Marlborough and Loyola High School CHB Adopts Dockweiler Beach

Marlborough and Loyola’s Heal the Bay clubs teamed up to adopt Dockweiler Beach at Imperial Highway on March 11th, 18th, and 25th.

Our first cleanup day was on a rainy day, but we pushed through and picked up as much trash as we could. As expected, we mostly found plastic wrappers, plastic pieces, and styrofoam pieces. Our second day and third days were warm and dry, and we got a lot more done as shown in our data. We experienced the similar trend of picking up a host of plastic wrappers, plastic pieces, and styrofoam pieces. We even found a dead chicken and multiple scattered bones! However, we also saw bundles of feathers tangled up in nets or other trash, showing us trash’s danger to wildlife.

What upset our members the most was the amount of styrofoam we found. Although we picked up hundreds of items such as plastic pieces and plastic wrappers, styrofoam pieces by far exceeded any other item! The styrofoam we found ranged from the tiniest of pieces to bowls and large fast-food cups. We had a grand total of 1,369 styrofoam pieces! It was also disturbing how many cigarette butts we found, and didn’t expect to find so many. At the end of all of our cleanups, we had found a total of 271 cigarette butts.

We are so grateful for our club members, who woke up early to help make Dockweiler a cleaner place! Because they put in the time and effort, they feel that adopting Dockweiler Beach was a rewarding experience and made them want to take future action in further protecting our beaches!

(PS from Halina: Be sure to check out their graph that they created from Heal the Bay’s Marine Debris Database in the slideshow! The graph sums up all the trash types they accumulated over their three cleanups.)

 

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Palos Verdes HS cleans Torrance Beach

 

On February 17th, the PVHS Chapter of Heal the Bay went out to clean up Torrance Beach. It was a clear day, and we had a great turn-out. We started around 10:00, and the event ran for about two hours. The groups, dispatched in pairs and trios, found a lot of small plastic pieces and cigarette buds. Groups also found interesting objects, including diapers, syringes, and band aids. After about two hours of trash pick-up, we were able to collect about 500 pieces of Styrofoam and 230 pieces of plastic, along with other large numbers of different trash. Most of the trash was found along the bike paths, where many people walk, run, and bike daily.

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Water Artwork by Hannah Megery

Hannah Megery is a 17 year old multi media artist. Her mediums include oil paint, acrylics, pen & ink, watercolor, graphite, pyrography (wood-burning), charcoal, and vinyl.  She has been taking art classes since she was 10 years old, and before that her father was teaching her.

We asked her how the ocean and water inspire her water artwork. Check out her response and stunning artwork below.


 

I am deeply fascinated by water and how much force this simple chemical compound holds. As a lifelong resident of Pacific Palisades, I grew up right beside the ocean and, eventually, became a certified lifeguard. From these experiences I’ve learned that water has the power to both give and take away life. I came to understand water as a unique entity with a highly unpredictable personality. Now, in high school, I’m furthering my understanding of the ocean and aquatic life, and expressing my love for protecting them through painting.

My artwork explores water’s many relationships with society and the earth. Every living thing depends on water’s abundance and benevolence, yet water also has the power to destroy entire civilizations when we turn a blind eye to today’s environmental issues. I investigated water’s initial beauty and ability to sustain and protect life; but as society drains resources, pollutes oceans, and quickens the pace of climate change, I explored how these events alter water’s impacts. Ultimately, water becomes a life force that defines the world’s successes and critical failures.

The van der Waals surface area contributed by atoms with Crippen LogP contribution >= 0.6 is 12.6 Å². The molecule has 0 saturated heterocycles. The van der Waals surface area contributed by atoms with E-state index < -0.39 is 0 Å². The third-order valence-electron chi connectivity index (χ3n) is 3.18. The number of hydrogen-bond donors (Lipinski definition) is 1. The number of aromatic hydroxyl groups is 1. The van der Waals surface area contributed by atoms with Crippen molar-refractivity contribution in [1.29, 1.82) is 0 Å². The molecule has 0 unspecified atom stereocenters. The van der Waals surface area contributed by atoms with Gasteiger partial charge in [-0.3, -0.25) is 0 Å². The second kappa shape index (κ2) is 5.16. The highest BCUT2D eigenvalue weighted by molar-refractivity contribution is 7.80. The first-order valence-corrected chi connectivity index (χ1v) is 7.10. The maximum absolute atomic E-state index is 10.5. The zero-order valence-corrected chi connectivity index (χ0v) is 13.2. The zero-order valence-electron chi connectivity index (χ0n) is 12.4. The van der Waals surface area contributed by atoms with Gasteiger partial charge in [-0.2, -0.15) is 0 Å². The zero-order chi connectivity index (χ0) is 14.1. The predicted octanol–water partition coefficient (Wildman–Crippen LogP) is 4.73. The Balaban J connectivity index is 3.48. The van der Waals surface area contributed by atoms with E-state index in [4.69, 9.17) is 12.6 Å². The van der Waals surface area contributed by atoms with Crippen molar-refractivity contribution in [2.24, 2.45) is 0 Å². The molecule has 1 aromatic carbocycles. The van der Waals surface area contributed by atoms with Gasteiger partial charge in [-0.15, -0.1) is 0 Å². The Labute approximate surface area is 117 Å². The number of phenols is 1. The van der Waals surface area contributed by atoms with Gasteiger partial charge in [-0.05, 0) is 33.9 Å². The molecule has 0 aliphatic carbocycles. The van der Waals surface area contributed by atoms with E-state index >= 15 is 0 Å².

Through this artwork, the viewer is able to gain a newfound respect and appreciation for water as if it were a person with thoughts and feelings. I intend to continue painting water in the hopes of inspiring others to preserve our world. My goal is that one day, my art can be used as a conduit for environmental advocacy and stewardship across the globe! – Hannah Megery 

 

To see more of Hannah’s art visit her website.

Hello from Halina!

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My name is Halina Do-Linh and I am the new Programs Coordinator for Heal the Bay. I will be working together with Club Heal the Bay partners, as well as coordinating other beach programs that we run at Heal the Bay including Suits on the Sands and Nothin’ But Sand Cleanups. I haven’t been here long, but from looking at past Youth Summits and your previous Club Heal the Bay events/projects I can see there is a so much dedication, enthusiasm, and creativity that comes from the young adults (you!) in the Greater Los Angeles area. Because of that I am so excited to be working with each and every one of you to achieve your club goals, plan events and activities, and to recognize all that you have done to help the environment. Here is a little bit about myself and my journey to Heal the Bay.

I am someone who grew up on camping trips, hikes, and endless explorations of all the different kinds of ecosystems that California hosts. I was lucky to have those experiences because it ignited a passion that led me to participate in beach cleanups (ones like Heal the Bay hosts), to intern at the Moorpark College Zoo, and ultimately to complete my bachelor’s degree in Environmental Studies and Biology at the University of California, Santa Cruz. After university, I went on to travel and explore other environments for either work or personal. I saw glaciers in Patagonia, Bristlecone Pines in the Eastern Sierras, Whale Sharks in Southern Baja California, Ringtail cats in the Mojave Desert, and so much more. I was an outdoor educator teaching primarily middle school students, and after that I was coordinating a UC-wide field course working with undergrads.